Tuesday, January 18, 2011

Wolverine & The X-Men in the AEMH Universe?

There is a contention that the Wolverine & The X-Men (W&tX) animated series and the Avengers: Earth's Mightiest Heroes (AEMH) animated series share the same universe.  There are three things offered as indicative of this:

* Christopher Yost indicated that they were in a chat log.
* The voice actor who performed the voice of Nick Fury is the same.
* The MRD, mentioned by Nick Fury in one of the micro-episodes, was invented in the W&tX series.


The most powerful argument for me is the first; that Christopher Yost, who serves as the Story Editor for AEMH indicated that they would share a common universe.  However, that was back before the W&tX series was officially canceled; if the two series were both running, then such a cross-marketing synergy would have made sense.  Once the W&tX series was canceled, however, it made no sense at all; why limit your use of roughly 1/3 of Marvel's characters by adhering to the W&tX series continuity when there was no upside?
 




The two series sharing a voice actor is not proof of anything.  There are a handful of actors who are very popular in the hero adventure animation world.  Fred Tatasciore (http://www.imdb.com/name/nm0851317/ ) has played numerous characters in the Marvel and DC animated features, including the Hulk in the Lionsgate Hulk VS features, and a video game; that he has played the character in several venues does not mean those venues share a common continuity with the AEMH.

Further, while the same voice actor may have played Fury in both shows, the appearance of the two characters is quite different, including having eyepatches over different eyes!

The appearance of the MRD is categorically not proof.  It was created for the W&tX show, but was introduced to the mainstream MU via X-Factor, 204-206 (June 2010) or so, by Peter David. Arguing that its proof is just the same as arguing that Batman: Brave and the Bold is the same universe as B:TAS because Harley Quinn first appeared in one, then the DCU, then B:B&B.

Don't get me wrong - While I think it would be a bad idea because of the differences in "age" of the MU (AEMH seems to be set in modern times but with the MU begining framework) and the W&tX, as well as putting unnecessary restraints on the writing team, I'd have no serious complaint about it as such; but saying/wishing it so doesn't make it so.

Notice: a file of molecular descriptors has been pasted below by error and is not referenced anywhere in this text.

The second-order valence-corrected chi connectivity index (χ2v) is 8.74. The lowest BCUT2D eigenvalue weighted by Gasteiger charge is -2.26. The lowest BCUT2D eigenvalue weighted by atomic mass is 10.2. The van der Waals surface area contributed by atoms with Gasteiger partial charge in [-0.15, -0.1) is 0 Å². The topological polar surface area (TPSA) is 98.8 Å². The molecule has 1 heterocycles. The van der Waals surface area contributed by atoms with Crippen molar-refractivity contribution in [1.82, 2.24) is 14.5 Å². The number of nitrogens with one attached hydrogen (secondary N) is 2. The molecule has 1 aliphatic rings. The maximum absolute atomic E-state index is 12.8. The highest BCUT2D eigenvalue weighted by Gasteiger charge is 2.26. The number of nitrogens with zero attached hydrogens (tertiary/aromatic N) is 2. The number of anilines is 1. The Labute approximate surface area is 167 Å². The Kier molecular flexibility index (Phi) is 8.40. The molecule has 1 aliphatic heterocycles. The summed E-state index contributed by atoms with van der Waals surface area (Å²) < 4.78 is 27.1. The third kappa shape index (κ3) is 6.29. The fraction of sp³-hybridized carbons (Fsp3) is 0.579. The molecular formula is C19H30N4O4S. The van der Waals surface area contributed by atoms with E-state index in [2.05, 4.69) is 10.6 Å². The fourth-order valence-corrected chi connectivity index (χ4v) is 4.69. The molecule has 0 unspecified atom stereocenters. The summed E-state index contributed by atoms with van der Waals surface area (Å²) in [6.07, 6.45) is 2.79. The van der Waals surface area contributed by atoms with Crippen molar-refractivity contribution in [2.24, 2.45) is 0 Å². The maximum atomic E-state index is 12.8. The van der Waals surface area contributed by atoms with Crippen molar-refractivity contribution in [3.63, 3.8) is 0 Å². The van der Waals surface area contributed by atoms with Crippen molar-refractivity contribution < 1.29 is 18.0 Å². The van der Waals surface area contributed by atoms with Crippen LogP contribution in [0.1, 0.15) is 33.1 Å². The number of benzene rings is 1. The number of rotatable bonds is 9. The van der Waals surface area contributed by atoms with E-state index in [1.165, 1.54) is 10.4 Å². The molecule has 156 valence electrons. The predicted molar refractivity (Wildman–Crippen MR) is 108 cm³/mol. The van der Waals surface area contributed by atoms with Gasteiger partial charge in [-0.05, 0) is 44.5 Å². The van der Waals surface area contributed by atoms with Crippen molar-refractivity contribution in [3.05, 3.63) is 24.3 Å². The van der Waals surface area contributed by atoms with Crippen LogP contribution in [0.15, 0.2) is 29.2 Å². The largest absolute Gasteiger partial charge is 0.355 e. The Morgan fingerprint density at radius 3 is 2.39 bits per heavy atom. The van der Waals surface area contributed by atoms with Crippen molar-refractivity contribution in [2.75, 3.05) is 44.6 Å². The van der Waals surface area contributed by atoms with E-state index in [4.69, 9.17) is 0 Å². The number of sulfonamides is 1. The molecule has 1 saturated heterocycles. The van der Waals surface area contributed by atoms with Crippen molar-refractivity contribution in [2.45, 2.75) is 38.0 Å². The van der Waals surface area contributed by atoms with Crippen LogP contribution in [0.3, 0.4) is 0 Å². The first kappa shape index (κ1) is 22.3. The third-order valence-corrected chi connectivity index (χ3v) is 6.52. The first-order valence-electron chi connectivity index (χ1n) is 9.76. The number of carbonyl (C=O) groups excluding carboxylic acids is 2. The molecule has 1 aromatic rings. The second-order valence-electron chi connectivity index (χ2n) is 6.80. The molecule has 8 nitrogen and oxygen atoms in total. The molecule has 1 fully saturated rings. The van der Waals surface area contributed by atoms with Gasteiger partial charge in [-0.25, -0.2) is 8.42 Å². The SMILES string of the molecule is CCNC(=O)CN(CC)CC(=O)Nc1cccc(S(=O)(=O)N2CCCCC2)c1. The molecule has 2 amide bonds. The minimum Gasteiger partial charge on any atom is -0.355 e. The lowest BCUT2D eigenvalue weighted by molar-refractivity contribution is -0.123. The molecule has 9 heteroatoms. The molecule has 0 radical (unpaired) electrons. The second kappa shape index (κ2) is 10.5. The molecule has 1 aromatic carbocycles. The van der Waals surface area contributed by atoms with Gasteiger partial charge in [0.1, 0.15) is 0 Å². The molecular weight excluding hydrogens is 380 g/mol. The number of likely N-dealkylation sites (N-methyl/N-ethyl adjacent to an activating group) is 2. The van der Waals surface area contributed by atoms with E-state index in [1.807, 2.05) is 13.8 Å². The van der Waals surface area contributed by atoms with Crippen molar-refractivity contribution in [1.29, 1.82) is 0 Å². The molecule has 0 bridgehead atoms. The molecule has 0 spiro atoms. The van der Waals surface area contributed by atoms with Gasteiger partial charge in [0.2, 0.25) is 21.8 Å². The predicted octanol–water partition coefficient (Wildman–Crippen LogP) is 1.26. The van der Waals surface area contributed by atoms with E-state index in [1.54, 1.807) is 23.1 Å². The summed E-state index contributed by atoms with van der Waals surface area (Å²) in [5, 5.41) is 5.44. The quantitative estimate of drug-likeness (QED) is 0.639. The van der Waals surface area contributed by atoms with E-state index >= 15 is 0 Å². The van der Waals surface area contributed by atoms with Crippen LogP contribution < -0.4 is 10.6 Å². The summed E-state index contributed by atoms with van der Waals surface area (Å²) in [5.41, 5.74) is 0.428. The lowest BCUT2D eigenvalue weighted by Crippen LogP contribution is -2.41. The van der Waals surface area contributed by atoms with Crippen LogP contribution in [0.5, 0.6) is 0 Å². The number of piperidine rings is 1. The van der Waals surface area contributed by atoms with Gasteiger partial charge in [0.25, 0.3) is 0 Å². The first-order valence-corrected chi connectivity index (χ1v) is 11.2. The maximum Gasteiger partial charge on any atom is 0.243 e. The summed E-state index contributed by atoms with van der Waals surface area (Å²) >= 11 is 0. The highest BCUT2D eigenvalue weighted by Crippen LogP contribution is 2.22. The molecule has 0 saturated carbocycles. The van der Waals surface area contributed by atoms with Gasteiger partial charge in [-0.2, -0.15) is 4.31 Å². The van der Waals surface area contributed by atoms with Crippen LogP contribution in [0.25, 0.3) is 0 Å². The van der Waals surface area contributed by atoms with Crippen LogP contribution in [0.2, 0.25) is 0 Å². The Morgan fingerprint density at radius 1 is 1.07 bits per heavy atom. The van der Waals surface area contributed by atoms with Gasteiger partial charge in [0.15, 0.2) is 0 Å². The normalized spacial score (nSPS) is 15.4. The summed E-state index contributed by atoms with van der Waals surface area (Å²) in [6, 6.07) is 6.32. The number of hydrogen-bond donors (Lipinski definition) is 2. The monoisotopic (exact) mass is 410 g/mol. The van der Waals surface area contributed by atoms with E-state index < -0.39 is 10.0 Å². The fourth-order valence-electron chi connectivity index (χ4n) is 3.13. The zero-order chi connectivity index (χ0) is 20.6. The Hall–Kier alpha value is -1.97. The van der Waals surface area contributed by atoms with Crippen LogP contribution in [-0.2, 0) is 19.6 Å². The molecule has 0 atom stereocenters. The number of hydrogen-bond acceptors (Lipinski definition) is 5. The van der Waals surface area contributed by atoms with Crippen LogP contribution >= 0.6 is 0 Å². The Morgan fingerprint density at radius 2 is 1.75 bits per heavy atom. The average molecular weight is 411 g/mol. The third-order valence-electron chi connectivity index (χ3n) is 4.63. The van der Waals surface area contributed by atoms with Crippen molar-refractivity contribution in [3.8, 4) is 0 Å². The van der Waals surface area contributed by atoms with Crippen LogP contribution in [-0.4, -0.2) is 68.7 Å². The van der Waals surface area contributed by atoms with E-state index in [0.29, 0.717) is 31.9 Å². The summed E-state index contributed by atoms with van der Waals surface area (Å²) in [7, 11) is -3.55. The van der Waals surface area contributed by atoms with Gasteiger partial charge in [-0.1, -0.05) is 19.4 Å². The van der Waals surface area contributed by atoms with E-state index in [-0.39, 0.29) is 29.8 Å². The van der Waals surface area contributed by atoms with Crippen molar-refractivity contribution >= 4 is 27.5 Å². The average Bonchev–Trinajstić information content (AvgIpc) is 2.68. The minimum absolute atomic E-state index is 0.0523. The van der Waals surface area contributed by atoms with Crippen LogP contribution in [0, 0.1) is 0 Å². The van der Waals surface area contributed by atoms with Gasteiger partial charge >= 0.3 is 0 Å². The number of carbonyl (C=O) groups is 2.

Until there is an appearance unique to both shows, all one can show is intention, and speculation - neither is proof.  If the W&tX show is meant to share the continuity, we shall at some point be provided with such proof - but we have not yet been.

Tuesday, January 11, 2011

Kang & Time Travel

"The Man Who Stole Tomorrow" - Avengers Episode 17

I am, myself, having a problem with Kang's basic premise that Captain America somehow doesn't "belong" in the 21st century. He was active until he was frozen, then sat in the arctic deep freeze as a Capsicle for ... what? Six and a half decades? Then he was defrosted.

He's not an anomaly; he never left the time-stream.

I'm also curious as to why Kang wasn't able to track Captain America's history to the pivotal moment where Cap's presence begins to tip the balance.

My theory goes something like this... Kang's time-monitoring equipment can't actually allow Kang to visit/record/whatever - the observer bit like he did in the micro-episodes - anything close to a time period when he personally manifests, so he was able to track Winghead up along the time-stream and no further. So he sees Captain America defrosted, sees the post-Kree-Skrull War after-Earth, and perhaps assumes that Captain America is the causation pivot.

If he could have presented the Avengers with the specific causation event, it could be avoided without harming Captain America. We know - as an audience - that three things are certain:

1 - Kang does not eliminate Captain America
2 - Kang ultimately fails to conquer the Earth
3 - The Kree-Skrull War fails to destroy the Earth

Any hypothesis must conform to those three fourth-wall facts.

if Kang had been serious about ridding the present of Captain America's presence, then he could merely have gone back a little further to when Cap is still on ice, removed the huge ice-cube, and tossed it into the sun, all without opposition.

I think that Captain America is Kang's scapegoat, as his ego will not let him come to the conclusion that its his own attempt to mess with the timeline of the 21st century that causes his own future to fade; that his time-travel back is part of the timeline, and that his own timeline is a branch always doomed to fade, unless he can learn to not go back - a conclusion to which he's not capable of coming.

Yeah, its a sideways paradox - but it could be the minute one leaves the timeline the first time, one essentially becomes a paradox when one travels upstream, and not subject to normal causation. Kang exists because he didn't exist to interfere - once he does not interfere, he exists to interfere, and once he does, the true 'baseline' timeline - in which another future is written, not the one he traced back to this divergence point - becomes his dominant timeline, and the branch from which he's from is 'pruned'.

The real question for me has become how did Kang's equipment trace Captain America as the causation point, or did it merely bring Kang to the approximate era and Kang himself decided that Captain America was the causation point?

.... or, umm... something like that.